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Miniature Farm Animals: Pygmy Goats, Micro Pigs, and More

I love tiny animals and even own a miniature dog. The smaller, the cuter!

Pygmy Goat

Pygmy Goat

Pygmy Goats: Playful Pets

Pygmy goats are the perfect pint-sized pet. Weighing about 40 to 50 pounds, they are stocky and compact with short legs and playful personalities.

They have medium-length coats of straight hair, with males typically displaying more prominent beards and longer manes. Unlike typical goats that are raised for milk, pygmy goats are primarily raised for their meat, or simply for companionship.

They are trainable and highly adaptive and can thrive in almost any environment. To keep them as pets, make sure you provide them with shelter, hay, and a fun playground to keep these good-natured goats active and entertained.

Micro Pig

Micro Pig

Micro Pig: Pocket Porkers

Looking for an adorable little oinker to keep in your home? You may be able to get a micro pig as your next pet (but make sure you check your local laws first).

Teacup pigs are not actually teacup-sized at all and are really any pigs that weigh less than 200 pounds. They are curious, social animals who are smart, and can be easily trained, but because they are instinctually nosy, they can create mischief in your house if their environment isn't stimulating enough.

Pigs should be fed a few times a day, and enjoy fruits, vegetables, and even table scraps. While having a piglet in your house can be fun and whimsical, pigs do best outside, wallowing in the mud with their fellow kind.

Miniature horse

Miniature horse

Miniature Horses: Eensy-Weensy Equines

Miniature horses first became popular in the 1600s among the nobility, who were captivated by their tiny size. This same attribute made them useful for working in the small enclosed coal mines. Today, these gentle, intelligent horses make great family pets as well as service animals.

A typical life span is about 30 years, and they don't shed, irritate allergies, or require the amount of social attention that many dogs do. They are able to be housebroken and their full manes and tails are easy to groom.

Just take care not to overfeed them (they don't require the same amount of food as full-sized horses!) and make sure they get plenty of outside exercise.

Babydoll sheep

Babydoll sheep

Babydoll Sheep

Technically called Old English Southdown sheep, these miniature fluffballs are easygoing pets as well as workers. They are born without horns and are typically white, though some are black due to a recessive gene. Mothers often have twins and even triplets!

Fully grown, they can stand up to 24 inches tall at the shoulder and weigh around 100-125 lbs (smaller ones weigh even less!). These friendly, peaceful animals make great pets for children and are the perfect first 4H animal. They love humans and get along well with other livestock. This stout and hardy breed are known as "organic weeders."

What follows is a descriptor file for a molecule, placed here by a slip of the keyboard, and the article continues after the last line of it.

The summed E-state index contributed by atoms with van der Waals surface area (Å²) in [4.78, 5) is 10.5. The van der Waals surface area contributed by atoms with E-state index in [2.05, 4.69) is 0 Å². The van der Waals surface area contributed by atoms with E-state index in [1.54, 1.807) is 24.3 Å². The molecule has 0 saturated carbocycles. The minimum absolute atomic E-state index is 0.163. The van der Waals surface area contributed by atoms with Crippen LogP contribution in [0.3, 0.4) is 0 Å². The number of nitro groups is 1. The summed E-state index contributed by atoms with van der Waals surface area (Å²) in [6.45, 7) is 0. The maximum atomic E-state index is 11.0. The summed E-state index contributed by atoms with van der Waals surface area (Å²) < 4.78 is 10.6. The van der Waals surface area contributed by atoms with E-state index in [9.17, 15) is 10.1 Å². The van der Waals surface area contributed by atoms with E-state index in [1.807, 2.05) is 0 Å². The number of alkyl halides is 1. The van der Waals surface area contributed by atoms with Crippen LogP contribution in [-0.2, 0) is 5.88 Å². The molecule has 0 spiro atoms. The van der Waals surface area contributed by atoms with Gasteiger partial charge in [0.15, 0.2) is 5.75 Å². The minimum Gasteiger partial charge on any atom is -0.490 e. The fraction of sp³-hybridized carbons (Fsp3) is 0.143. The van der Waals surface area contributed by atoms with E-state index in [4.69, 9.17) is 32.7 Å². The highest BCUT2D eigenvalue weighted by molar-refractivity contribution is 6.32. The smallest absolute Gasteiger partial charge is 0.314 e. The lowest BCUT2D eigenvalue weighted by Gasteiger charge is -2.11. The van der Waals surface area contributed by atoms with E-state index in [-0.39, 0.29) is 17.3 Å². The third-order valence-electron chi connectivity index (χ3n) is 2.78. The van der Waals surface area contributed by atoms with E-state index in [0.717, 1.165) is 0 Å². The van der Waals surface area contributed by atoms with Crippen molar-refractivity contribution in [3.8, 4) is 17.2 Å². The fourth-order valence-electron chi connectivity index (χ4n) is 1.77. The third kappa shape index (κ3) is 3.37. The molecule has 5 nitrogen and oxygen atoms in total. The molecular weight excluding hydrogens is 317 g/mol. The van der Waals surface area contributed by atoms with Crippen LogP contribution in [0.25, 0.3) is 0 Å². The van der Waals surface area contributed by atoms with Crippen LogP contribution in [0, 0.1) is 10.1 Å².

They are grass grazers and can be allowed to roam in vineyards and orchards because they will keep the weeds down, won't damage the trees or bushes, and they drop organic fertilizer wherever they go.

Babydoll sheep are flock-minded, so they don't tend to wander far and they like to stay near other sheep. If you're interested in acquiring some Babydoll sheep, you should make sure you're able to provide them shelter from the elements, and that you're ready to sheer their soft, silky coats each spring.

Miniature donkey

Miniature donkey

Miniature Donkey: Petite Pals

These tiny donkeys are naturally small! Miniature donkeys are natives of the Mediterranean islands that are now a completely domesticated breed. They come in various colors such as black, gray, brown and tan, and typically don't grow taller than 36 inches; though don't be fooled! They are still stout, robust animals weighing in around 300 pounds.

These intelligent animals are fast learners and hard workers—they can pull carts and haul items just like other donkeys. But because they are smart, they have steel-trap memories and can be stubborn when they don't want to do something. In general, they are laid-back and easily trained, making them great companions for children or the elderly. They will seek out affection and attention from their caregivers.

They have an average lifespan of 30-35 years and will quickly form attachments to their caregivers. Miniature donkeys should be given plenty of open space in which to run along with fresh hay, clean water, and shelter from the rain. They prefer to live in groups and are gentle with other livestock.

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This content is accurate and true to the best of the author’s knowledge and is not meant to substitute for formal and individualized advice from a qualified professional.